I acted – or rather, appeared – in my own first film, An Impossible Poison. I enjoy it, although there’s nothing weirder than being at a screening and seeing your own face on a huge cinema screen, with hundreds of strangers in the audience looking at it and not yawning or walking out. I can understand friends and family watching me, to be supportive, but why would total strangers want to look at one’s face? I can’t really act, in the sense of transforming myself role by role or getting under the skin of a fictional character. But I am extremely physical, so I can move and make an impression, costumes sit well on me and I have a very strong presence on camera. Cinematic cameras can somehow pick up or convey an inner essence, often when the actor themselves is unaware of it. And thanks to three decades in radio and TV I can say the words of a script. So I can be in films as long as I’m  staying ‘within type’ and basically playing myself. I would love to do more acting, although given the extremely stereotyped roles for non white women in film and TV (terrorist, terrorist’s wife, maid, demonic mother, gibbering victim, servant or slave, criminal…. or random one-line doctor/lawyer/accountant!) I don’t think I will get anything. I am also 20 years too old and in no way beautiful enough to be a movie star. In terms of sheer presence – the ability to convey something without apparently doing anything –  my performance idols are Tilda Swinton, Michael Shannon, young Christopher Walken and Keanu Reeves.

My next film series is called Aurora. Aurora is a spiritual healer, guru and guide who’s become popular on YouTube with her healing, soothing videos. She makes viewers feel seen and understood and guides them towards letting go of their pain and moving on in life. She’s pretty fabulous. I’m fascinated by the self-help, wellness and healing industries and often paint or work with a random self-help video playing off YouTube on my iPad. These gurus have thousands of followers and a very distinctive, alluring, comforting way of communicating with the people they’re listening to. In terms of performance and communication it’s absolutely fascinating. I’m interested in the way the online world is our id, our subconscious and a pretty accurate map of our interests and needs at any time. It’s like an outbrain. So clearly these self help gurus are giving people what they need and what they don’t have. I’m excited for the series and have a feeling that Aurora’s going to become quite the cult figure.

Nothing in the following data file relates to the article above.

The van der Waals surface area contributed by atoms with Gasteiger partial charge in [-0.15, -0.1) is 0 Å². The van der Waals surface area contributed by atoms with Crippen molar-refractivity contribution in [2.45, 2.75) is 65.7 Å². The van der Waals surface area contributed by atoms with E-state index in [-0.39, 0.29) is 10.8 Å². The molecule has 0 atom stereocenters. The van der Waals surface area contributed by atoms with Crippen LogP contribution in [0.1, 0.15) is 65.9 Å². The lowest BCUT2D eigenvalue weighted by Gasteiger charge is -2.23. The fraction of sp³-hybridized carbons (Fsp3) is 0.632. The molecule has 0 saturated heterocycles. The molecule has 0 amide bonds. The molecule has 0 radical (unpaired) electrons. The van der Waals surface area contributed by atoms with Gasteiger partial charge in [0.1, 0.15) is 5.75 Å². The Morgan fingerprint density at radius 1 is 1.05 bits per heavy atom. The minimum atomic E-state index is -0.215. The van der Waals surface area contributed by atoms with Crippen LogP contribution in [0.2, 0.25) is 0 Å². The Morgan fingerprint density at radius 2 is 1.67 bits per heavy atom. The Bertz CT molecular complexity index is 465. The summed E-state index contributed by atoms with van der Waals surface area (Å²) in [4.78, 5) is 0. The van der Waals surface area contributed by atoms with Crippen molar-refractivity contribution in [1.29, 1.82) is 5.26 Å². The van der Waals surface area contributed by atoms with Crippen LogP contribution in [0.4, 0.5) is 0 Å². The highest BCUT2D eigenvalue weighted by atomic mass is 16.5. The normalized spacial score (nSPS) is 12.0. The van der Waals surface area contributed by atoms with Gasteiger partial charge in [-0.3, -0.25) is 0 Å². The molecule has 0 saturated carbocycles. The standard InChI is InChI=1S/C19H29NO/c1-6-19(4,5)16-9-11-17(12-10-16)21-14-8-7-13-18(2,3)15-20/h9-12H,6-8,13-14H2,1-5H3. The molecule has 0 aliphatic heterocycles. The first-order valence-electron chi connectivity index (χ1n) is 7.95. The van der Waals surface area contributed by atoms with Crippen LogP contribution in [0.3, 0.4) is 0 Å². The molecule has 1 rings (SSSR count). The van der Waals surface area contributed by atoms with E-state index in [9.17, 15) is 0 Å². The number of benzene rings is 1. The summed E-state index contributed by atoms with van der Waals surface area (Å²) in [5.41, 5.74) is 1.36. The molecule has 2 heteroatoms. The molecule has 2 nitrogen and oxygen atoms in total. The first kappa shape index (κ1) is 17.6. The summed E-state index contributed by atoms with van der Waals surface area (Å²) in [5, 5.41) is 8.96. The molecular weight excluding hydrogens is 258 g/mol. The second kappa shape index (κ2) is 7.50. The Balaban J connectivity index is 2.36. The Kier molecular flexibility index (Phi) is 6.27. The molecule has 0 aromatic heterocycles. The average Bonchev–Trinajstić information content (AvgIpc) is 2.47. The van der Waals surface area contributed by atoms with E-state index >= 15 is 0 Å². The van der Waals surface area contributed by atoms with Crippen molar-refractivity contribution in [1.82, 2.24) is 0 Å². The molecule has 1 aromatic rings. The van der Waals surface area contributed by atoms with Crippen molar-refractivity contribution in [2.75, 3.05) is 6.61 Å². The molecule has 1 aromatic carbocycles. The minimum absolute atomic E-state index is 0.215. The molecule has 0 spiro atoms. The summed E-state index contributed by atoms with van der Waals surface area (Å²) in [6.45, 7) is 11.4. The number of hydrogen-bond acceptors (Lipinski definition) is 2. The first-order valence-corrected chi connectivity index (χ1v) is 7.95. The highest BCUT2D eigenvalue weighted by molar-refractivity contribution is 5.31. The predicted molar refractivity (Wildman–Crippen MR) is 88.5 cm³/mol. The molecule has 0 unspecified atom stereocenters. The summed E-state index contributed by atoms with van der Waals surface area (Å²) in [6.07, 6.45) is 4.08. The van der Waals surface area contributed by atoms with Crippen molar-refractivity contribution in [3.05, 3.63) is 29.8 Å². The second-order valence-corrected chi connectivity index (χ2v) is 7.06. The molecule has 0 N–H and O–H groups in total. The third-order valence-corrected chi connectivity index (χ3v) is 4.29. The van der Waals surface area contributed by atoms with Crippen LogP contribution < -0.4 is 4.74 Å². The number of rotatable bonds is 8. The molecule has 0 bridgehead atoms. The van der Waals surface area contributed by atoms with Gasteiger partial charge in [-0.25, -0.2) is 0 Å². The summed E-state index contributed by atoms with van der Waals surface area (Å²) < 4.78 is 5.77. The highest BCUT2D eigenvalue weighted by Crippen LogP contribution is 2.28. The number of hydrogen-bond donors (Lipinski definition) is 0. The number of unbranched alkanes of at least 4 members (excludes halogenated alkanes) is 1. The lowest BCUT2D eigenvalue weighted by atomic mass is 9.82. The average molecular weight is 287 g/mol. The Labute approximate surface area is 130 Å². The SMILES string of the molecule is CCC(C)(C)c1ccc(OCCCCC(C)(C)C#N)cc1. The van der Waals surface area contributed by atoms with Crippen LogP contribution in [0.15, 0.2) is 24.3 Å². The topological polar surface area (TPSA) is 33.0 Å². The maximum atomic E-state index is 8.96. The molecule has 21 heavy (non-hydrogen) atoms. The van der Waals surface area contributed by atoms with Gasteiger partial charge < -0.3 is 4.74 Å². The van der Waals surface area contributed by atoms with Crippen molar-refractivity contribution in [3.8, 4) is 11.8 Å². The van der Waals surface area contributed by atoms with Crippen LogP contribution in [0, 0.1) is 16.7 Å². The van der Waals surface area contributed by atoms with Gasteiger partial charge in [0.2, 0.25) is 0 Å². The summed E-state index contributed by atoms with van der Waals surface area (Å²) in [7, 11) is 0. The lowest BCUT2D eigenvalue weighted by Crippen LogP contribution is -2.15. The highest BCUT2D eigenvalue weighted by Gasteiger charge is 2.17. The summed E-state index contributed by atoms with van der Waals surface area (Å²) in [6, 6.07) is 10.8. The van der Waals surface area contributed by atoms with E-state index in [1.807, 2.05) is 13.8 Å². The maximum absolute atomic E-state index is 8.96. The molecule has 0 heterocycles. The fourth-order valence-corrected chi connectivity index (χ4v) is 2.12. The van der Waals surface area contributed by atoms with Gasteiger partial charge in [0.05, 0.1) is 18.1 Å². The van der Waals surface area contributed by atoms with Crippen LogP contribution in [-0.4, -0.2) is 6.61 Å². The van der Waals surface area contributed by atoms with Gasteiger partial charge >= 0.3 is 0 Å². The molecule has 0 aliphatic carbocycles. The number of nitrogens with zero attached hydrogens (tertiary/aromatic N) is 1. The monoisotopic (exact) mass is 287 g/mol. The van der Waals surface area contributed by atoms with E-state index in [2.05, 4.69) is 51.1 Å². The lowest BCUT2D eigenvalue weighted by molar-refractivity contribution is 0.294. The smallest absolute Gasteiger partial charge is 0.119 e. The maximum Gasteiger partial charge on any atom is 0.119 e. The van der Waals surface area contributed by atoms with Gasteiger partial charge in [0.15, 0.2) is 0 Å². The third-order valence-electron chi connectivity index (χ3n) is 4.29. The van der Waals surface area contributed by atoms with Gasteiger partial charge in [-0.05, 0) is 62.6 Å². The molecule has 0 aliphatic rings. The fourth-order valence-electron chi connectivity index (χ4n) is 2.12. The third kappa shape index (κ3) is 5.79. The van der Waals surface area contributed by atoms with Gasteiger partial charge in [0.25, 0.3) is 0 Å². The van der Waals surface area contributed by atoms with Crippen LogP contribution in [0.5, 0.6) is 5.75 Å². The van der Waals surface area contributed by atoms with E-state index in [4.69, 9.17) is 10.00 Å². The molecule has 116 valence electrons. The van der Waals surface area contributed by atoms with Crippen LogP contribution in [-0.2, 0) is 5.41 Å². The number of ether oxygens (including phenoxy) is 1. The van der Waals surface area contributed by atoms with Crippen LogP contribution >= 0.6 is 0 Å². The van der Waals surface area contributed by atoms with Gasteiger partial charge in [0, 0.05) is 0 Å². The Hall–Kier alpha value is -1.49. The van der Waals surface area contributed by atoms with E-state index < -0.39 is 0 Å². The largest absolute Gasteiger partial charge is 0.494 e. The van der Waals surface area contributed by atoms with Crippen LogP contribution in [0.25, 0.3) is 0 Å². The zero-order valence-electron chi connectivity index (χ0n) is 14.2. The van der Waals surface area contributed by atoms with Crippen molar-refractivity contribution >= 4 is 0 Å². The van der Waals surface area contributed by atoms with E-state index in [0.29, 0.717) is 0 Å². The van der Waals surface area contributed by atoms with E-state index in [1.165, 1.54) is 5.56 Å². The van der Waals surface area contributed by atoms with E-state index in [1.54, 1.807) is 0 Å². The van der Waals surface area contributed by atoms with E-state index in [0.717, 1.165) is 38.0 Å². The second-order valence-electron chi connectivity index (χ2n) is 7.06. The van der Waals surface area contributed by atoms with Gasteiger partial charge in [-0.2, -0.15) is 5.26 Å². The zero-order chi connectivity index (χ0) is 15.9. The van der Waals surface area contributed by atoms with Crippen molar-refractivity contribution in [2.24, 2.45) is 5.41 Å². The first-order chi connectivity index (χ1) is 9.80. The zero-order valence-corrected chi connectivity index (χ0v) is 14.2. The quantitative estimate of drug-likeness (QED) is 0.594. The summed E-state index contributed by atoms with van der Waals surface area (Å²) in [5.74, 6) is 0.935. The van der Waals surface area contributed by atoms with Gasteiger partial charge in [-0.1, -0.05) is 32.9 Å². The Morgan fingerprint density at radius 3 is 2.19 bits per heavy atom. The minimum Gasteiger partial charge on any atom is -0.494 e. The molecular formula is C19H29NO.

Bidisha is a broadcaster, writer, film-maker and stills maker. She writes for the main UK broadsheets (currently as dance, art and book critic for The Observer and The Guardian) and presents and commentates for BBC TV and radio, Channel 4 News and Sky News, where she has been a regular since 2016. Her fifth book,  Asylum and Exile: Hidden Voices of London (2015), is based on her outreach work in UK prisons, refugee charities and detention centres. Her first film, An Impossible Poison, premiered in London in March 2018. It has been highly critically acclaimed and selected for numerous international film festivals.  She is currently working on a series of films called the Aurora series, due out in late 2020. Her next book is The Future of Serious Art, due out in November 2020 (Unbound/Tortoise Media).

Interviewed by Chelsea Pettitt, Head of Arts, and Alessandra Cianetti, Project Manager – Sept 2020